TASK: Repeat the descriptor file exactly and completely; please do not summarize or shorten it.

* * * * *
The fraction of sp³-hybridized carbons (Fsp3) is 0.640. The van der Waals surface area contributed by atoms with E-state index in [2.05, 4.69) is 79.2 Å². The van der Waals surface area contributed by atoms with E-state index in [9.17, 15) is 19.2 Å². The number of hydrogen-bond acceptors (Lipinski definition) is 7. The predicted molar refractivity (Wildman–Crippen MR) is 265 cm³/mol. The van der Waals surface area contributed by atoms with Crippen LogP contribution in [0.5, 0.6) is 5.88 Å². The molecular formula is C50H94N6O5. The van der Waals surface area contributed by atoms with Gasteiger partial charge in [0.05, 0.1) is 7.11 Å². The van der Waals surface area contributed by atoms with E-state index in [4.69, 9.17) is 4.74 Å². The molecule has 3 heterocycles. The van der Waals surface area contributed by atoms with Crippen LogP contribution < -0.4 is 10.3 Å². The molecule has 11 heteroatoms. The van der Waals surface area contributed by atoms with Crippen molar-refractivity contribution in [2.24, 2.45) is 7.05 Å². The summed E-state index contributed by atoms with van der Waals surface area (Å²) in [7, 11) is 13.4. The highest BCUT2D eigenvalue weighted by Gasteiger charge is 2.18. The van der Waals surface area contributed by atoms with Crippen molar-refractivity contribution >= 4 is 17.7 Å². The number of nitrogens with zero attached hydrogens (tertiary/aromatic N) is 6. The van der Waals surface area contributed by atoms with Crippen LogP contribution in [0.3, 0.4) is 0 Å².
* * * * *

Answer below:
The fraction of sp³-hybridized carbons (Fsp3) is 0.640. The van der Waals surface area contributed by atoms with E-state index in [2.05, 4.69) is 79.2 Å². The van der Waals surface area contributed by atoms with E-state index in [9.17, 15) is 19.2 Å². The number of hydrogen-bond acceptors (Lipinski definition) is 7. The predicted molar refractivity (Wildman–Crippen MR) is 265 cm³/mol. The van der Waals surface area contributed by atoms with Crippen LogP contribution in [0.5, 0.6) is 5.88 Å². The molecular formula is C50H94N6O5. The van der Waals surface area contributed by atoms with Gasteiger partial charge in [0.05, 0.1) is 7.11 Å². The van der Waals surface area contributed by atoms with E-state index in [4.69, 9.17) is 4.74 Å². The molecule has 3 heterocycles. The van der Waals surface area contributed by atoms with Crippen LogP contribution < -0.4 is 10.3 Å². The molecule has 11 heteroatoms. The van der Waals surface area contributed by atoms with Crippen molar-refractivity contribution in [2.24, 2.45) is 7.05 Å². The summed E-state index contributed by atoms with van der Waals surface area (Å²) in [7, 11) is 13.4. The highest BCUT2D eigenvalue weighted by Gasteiger charge is 2.18. The van der Waals surface area contributed by atoms with Crippen molar-refractivity contribution >= 4 is 17.7 Å². The number of nitrogens with zero attached hydrogens (tertiary/aromatic N) is 6. The van der Waals surface area contributed by atoms with Crippen LogP contribution in [0.3, 0.4) is 0 Å².